Casino Hacked Via Internet Connected Fish Tank Thermometer

The first question you might ask is why you need to have an Internet connected fish tank thermometer.  But an unnamed casino did and hackers attacked the thermometer and used it to gain access to the casino’s high roller database, which they then sucked out through the fish tank to the Internet.  Apparently, for real.   The moral of the story is that Internet of Things (IoT) security is important (Source: The Hacker News).

LocalBlox Leaks Info on 48 Million

While Facebook/Cambridge Analytica is in the news, other companies are doing the exact same thing.  Chris Vickery of Upgard found an Amazon S3 bucket with the entire dataset of information for 48 million people – names, addresses, emails, IP addresses, jobs, salary.  They get the information from scraping web sites and adding purchased information.  When contacted, they attempted to spin the situation, so you make your own assessment, but if you believe the story they are trying to spin after getting outed, no one would want to hire them. (source: ZDNet).

 

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Credit Cards in the Cloud, Oh My!

Way back in the dark ages of 2013 the PCI Security Standards Council (PCI SSC) released a document regarding processing credit cards in the cloud.  It was 52 pages.

This month the PCI SSC released a new version of that same document.  It is now 83 pages.

This version seems to better understand the risk of the cloud – where you don’t even know what precise infrastructure you are running on.

Ultimately, if you accept credit cards, you own the risk and contractually, you are responsible, even if the cloud provider says “trust us”.  For a copy of the new standard, click here.

Information for this post came from The Register.

What does this mean for you?

Of course, if you don’t accept credit cards, then it is not a concern, but most organizations do accept payment cards in some form.

Some companies have outsourced payment cards to companies like Paypal or Square.  That used to mean that you weren’t accountable for security, but that changed a couple of years ago.  The requirements are simpler, but you still are responsible.

But lets say you are a company that does e-commerce and the servers run in the cloud.  You may collect the credit card info and hand it off to a gateway.  This applies to you.

In general, all companies that accept credit cards are required to complete an assessment at least once a year.  The PCI Council has created over a dozen different assessments, depending your configuration.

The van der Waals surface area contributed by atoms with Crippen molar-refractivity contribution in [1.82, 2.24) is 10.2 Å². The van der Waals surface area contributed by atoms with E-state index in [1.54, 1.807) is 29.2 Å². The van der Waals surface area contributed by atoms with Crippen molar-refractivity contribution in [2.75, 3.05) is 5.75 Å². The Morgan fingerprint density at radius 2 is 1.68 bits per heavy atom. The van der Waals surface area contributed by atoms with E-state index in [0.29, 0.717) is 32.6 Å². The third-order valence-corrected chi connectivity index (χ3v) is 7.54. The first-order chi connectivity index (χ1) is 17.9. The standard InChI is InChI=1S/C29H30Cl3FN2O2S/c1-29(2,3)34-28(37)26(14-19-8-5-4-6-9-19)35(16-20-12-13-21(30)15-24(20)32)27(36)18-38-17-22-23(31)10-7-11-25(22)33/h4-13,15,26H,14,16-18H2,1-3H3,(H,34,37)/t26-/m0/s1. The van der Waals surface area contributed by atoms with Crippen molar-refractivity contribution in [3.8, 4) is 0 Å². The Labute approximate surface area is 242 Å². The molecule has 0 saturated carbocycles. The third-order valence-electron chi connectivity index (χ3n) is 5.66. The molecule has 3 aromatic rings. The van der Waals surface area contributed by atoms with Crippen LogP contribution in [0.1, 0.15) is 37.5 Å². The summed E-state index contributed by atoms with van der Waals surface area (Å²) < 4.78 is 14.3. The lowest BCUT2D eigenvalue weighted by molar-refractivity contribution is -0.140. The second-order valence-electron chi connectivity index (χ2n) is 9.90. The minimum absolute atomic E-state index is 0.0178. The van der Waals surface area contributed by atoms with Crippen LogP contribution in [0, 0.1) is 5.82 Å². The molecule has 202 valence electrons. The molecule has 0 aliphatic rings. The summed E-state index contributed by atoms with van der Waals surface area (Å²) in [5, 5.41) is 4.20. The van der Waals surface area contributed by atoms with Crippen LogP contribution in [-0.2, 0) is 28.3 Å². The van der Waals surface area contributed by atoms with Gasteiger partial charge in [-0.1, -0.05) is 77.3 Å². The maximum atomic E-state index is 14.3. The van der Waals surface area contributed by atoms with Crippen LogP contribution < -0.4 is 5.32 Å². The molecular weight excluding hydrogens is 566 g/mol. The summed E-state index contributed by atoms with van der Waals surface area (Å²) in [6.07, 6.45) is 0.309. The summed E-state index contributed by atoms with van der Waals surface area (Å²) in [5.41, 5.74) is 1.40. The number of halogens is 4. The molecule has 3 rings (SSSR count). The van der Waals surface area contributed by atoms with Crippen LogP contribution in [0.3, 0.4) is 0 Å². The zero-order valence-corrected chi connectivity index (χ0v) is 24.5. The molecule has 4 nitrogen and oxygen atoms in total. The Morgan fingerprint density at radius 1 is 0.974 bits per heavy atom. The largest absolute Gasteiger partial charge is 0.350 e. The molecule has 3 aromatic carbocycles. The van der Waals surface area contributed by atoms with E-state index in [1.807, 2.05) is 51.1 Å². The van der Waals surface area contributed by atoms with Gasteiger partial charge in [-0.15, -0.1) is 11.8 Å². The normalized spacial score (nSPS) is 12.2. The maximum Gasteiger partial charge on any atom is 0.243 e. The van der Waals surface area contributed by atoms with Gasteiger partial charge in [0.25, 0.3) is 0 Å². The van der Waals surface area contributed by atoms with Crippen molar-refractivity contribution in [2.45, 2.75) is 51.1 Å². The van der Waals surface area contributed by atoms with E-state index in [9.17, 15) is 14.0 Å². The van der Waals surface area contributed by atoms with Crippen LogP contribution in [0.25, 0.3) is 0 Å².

For everyone but the largest players, you can do the assessment yourself.  You can also get an outside provider to help you complete the assessment.  We call this a guided self-assessment. You are responsible for the results, but we can help you navigate the process.

Your credit card processor can fine you or drop you altogether if you do not provide them your completed assessment if they ask.

Also, the assessment is pass-fail.  Either you answer all the questions correctly, or your fail.  One NO is a fail.

If you have questions, please give us a call.

 

 

 

 

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GrayKey iPhone Cracking Software Can Unlock Phones in a Few Hours

it wasn’t so long ago that 4 digit passcodes were the norm.

Now 6 digit passcodes are obsolete.

GrayKey, the new kid on the block offering low cost cracking of iPhones up to and including the iPhone X requires users who are concerned about that to change their password habits.

Pricing on Graykey, supposedly, is $15,000 to unlock 300 phones ($50 a phone) or $30,000 to unlock an unlimited number of phones.

At that price, the cops are falling over themselves to buy these things.  DHS is interested, along with the FBI.  The Maryland State Police has bought some as has Cincinnati.  My guess is that, at that price, there are lots of other agencies that have bought them.  This likely means that the conversation about “going dark” is a bit overblown.

In fact, Congress asked the FBI to ‘splain itself.  As the FBI is saying that they need to weaken device and app security by adding back doors that are unlikely to stay secret for long (you may remember that the master keys that DHS has for those travel locks on your luggage were ALL compromised when some genius at DHS allowed reporters to take pictures of the keys for an article), Congress is asking if they have used products like GrayKey to try unlocking those devices.

Since, for the most part, people choose short, obvious PINs (1234 or maybe 123456), those tools likely work pretty well.